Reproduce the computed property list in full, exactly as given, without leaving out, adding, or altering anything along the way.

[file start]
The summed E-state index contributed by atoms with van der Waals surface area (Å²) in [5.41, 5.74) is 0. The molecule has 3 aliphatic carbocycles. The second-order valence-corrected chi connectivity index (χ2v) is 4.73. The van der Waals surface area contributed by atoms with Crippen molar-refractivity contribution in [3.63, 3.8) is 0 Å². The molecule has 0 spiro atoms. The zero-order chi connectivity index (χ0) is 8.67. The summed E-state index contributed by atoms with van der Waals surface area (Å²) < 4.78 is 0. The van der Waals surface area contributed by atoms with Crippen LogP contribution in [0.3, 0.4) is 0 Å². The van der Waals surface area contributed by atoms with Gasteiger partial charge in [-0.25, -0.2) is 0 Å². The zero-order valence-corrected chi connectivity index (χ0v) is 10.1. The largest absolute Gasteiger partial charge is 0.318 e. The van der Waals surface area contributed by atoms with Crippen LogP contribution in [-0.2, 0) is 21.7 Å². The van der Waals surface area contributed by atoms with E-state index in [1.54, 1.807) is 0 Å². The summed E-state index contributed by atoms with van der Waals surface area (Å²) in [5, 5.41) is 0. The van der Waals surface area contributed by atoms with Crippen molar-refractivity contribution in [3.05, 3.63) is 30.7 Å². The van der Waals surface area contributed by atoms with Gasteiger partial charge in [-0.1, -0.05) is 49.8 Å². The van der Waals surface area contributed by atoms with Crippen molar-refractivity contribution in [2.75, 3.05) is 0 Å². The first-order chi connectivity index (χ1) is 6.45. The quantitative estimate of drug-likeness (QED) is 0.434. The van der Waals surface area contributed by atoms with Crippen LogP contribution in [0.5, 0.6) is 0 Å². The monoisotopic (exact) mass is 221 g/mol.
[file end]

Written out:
The summed E-state index contributed by atoms with van der Waals surface area (Å²) in [5.41, 5.74) is 0. The molecule has 3 aliphatic carbocycles. The second-order valence-corrected chi connectivity index (χ2v) is 4.73. The van der Waals surface area contributed by atoms with Crippen molar-refractivity contribution in [3.63, 3.8) is 0 Å². The molecule has 0 spiro atoms. The zero-order chi connectivity index (χ0) is 8.67. The summed E-state index contributed by atoms with van der Waals surface area (Å²) < 4.78 is 0. The van der Waals surface area contributed by atoms with Crippen LogP contribution in [0.3, 0.4) is 0 Å². The van der Waals surface area contributed by atoms with Gasteiger partial charge in [-0.25, -0.2) is 0 Å². The zero-order valence-corrected chi connectivity index (χ0v) is 10.1. The largest absolute Gasteiger partial charge is 0.318 e. The van der Waals surface area contributed by atoms with Crippen LogP contribution in [-0.2, 0) is 21.7 Å². The van der Waals surface area contributed by atoms with E-state index in [1.54, 1.807) is 0 Å². The summed E-state index contributed by atoms with van der Waals surface area (Å²) in [5, 5.41) is 0. The van der Waals surface area contributed by atoms with Crippen molar-refractivity contribution in [3.05, 3.63) is 30.7 Å². The van der Waals surface area contributed by atoms with Gasteiger partial charge in [-0.1, -0.05) is 49.8 Å². The van der Waals surface area contributed by atoms with Crippen molar-refractivity contribution in [2.75, 3.05) is 0 Å². The first-order chi connectivity index (χ1) is 6.45. The quantitative estimate of drug-likeness (QED) is 0.434. The van der Waals surface area contributed by atoms with Crippen LogP contribution in [0.5, 0.6) is 0 Å². The monoisotopic (exact) mass is 221 g/mol.